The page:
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From What are the most commonly used and basic Apache htaccess redirects? contributed by bybe: Catch all and redirect non-www to www You should opt to use mod_write for redirecting all requests for non www versions of your site because the $1 varible will catch page names, so example.com/page1/ will automaticly redirect to www.example.com/page1/. ...


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Not all servers use httpd.conf, but all have some type of configuration file. If you're using apache, the httpd.conf configurations can be overriden through .htaccess file in the root web directory unless overrides are turned off in httpd.conf See: http://httpd.apache.org/docs/2.2/howto/htaccess.html


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There is no 'proper' location for any config file on a unix system. It can be anywhere the system admin wants to put it. There are conventions - like putting the base config file in /etc/ - but they are just that: conventions. It may make sense in some web hosting environments to cather all the config files in each user's folder, or one common folder for ...


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There is no way to change the port numbers for cPanel, the WebHost Manager or Webmail. The port numbers are hard-coded into cPanel and there is no configuration option that allows them to be changed. Even if you edit the httpd.conf file and change the ScriptAlias directives that cause /cpanel, /webmail and /whm to work, they will still be accessible via ...


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For 20 links, you are not going to notice a speed difference with any of those methods. None of them are going to add significant overhead. There is significant overhead added by PHP and WordPress to run your site. The redirects are not going to impact performance at all. For a very large quantity of redirects (thousands), individual rewrite rules ...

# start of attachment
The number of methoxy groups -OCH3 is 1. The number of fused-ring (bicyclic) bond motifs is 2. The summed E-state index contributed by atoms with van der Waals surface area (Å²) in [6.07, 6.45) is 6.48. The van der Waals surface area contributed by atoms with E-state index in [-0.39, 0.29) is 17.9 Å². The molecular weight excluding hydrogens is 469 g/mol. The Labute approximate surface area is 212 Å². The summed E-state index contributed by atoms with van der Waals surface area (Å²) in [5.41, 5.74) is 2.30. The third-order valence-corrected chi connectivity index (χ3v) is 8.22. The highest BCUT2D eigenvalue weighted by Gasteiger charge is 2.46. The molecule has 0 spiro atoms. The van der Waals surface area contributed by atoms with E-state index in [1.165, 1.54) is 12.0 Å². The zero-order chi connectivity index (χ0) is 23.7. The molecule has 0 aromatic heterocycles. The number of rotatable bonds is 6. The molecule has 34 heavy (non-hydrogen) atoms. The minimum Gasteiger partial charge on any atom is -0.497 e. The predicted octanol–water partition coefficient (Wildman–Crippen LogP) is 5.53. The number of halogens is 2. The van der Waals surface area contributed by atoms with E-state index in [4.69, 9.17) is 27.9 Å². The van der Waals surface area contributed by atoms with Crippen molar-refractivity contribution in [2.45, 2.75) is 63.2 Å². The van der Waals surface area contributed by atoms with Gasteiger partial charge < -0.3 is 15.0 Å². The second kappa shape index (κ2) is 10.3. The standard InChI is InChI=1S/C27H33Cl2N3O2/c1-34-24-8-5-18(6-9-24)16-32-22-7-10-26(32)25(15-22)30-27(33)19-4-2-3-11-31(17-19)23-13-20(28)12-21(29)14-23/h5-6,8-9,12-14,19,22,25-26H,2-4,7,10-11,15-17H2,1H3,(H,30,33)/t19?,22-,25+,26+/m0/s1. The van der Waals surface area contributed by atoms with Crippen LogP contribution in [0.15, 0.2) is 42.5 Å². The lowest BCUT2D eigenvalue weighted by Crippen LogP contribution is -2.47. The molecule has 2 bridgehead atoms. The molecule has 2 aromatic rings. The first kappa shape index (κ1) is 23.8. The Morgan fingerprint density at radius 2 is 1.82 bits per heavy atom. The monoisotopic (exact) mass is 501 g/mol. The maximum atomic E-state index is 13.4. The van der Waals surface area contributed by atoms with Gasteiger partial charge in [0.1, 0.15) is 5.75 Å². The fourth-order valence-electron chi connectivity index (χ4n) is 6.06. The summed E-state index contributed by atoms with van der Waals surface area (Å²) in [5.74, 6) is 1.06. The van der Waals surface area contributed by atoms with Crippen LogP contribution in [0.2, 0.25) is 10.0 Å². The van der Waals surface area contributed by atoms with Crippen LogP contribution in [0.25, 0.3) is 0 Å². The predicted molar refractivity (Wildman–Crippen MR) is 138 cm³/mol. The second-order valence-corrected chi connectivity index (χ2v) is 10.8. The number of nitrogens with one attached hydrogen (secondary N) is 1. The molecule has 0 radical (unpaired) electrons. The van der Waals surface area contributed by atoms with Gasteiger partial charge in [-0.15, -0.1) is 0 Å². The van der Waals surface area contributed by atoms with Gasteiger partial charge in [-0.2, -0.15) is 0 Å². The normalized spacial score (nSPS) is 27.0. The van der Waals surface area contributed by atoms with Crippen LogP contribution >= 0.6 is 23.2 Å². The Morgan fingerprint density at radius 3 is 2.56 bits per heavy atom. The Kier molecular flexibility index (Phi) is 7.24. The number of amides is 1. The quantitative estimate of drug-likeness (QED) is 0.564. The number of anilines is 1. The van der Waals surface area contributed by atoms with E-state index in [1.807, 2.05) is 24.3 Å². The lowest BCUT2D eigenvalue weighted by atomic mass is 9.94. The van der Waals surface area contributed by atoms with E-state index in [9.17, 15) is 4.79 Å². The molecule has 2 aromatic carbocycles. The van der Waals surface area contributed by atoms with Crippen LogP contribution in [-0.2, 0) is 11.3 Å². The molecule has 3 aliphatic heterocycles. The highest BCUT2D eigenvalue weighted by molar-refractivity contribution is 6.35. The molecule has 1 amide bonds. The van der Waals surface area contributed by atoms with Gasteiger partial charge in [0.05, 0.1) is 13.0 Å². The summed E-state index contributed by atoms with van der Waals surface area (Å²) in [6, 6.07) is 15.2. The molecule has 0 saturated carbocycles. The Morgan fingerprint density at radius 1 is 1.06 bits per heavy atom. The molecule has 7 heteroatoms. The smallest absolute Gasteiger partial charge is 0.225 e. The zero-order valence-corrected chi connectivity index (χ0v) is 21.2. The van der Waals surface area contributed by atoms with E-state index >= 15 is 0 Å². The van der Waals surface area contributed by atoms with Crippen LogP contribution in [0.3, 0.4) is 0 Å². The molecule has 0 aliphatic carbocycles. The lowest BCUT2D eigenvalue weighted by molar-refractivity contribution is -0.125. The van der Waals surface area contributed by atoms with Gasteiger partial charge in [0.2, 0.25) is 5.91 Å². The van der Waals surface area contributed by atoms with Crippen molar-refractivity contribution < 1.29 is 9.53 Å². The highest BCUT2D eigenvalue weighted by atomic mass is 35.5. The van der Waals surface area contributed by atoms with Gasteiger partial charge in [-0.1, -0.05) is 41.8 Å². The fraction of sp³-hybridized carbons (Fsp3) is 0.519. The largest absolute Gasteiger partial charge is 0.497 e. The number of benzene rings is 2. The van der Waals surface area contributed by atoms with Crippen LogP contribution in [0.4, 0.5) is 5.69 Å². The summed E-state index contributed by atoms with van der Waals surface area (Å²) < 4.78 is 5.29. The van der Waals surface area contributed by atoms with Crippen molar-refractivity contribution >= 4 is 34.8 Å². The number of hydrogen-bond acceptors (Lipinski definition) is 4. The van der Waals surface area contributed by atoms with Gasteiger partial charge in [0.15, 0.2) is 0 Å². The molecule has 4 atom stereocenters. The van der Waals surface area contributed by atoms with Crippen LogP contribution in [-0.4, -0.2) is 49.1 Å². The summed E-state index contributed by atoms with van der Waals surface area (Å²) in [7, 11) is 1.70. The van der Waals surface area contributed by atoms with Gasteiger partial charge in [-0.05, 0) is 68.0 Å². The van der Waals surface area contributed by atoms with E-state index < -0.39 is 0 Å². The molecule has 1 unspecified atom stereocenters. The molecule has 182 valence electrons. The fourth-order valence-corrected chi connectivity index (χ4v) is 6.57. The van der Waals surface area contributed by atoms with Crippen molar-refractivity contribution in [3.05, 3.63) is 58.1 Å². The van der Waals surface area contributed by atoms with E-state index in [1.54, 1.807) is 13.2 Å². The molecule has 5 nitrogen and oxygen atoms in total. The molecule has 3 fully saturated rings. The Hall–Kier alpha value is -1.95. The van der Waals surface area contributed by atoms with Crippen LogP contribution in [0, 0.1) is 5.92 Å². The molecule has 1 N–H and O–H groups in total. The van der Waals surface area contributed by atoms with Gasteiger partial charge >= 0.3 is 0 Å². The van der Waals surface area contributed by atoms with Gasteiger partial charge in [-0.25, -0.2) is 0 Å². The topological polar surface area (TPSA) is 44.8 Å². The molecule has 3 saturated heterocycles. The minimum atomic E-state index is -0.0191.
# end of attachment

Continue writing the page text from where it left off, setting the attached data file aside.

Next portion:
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the example you provide should and does work (tested on 2.2). so I guess the problem will be somewhere else. your env may be getting an another value somewhere else? (note the regexp will not match plain 'sorryspammer.com' - you need something like ^(.*\.)?sorryspammer\.com$ note2: you could use .*sorryspammer, but that is bad practice, since it matches ...


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httpd.conf is available only if you have Apache as the web server. Nginx and LiteSpeed have their own configuration files and names. On cPanel servers it is under the /usr directory, whereas on plain servers with Linux distros, it is under the /etc directory.



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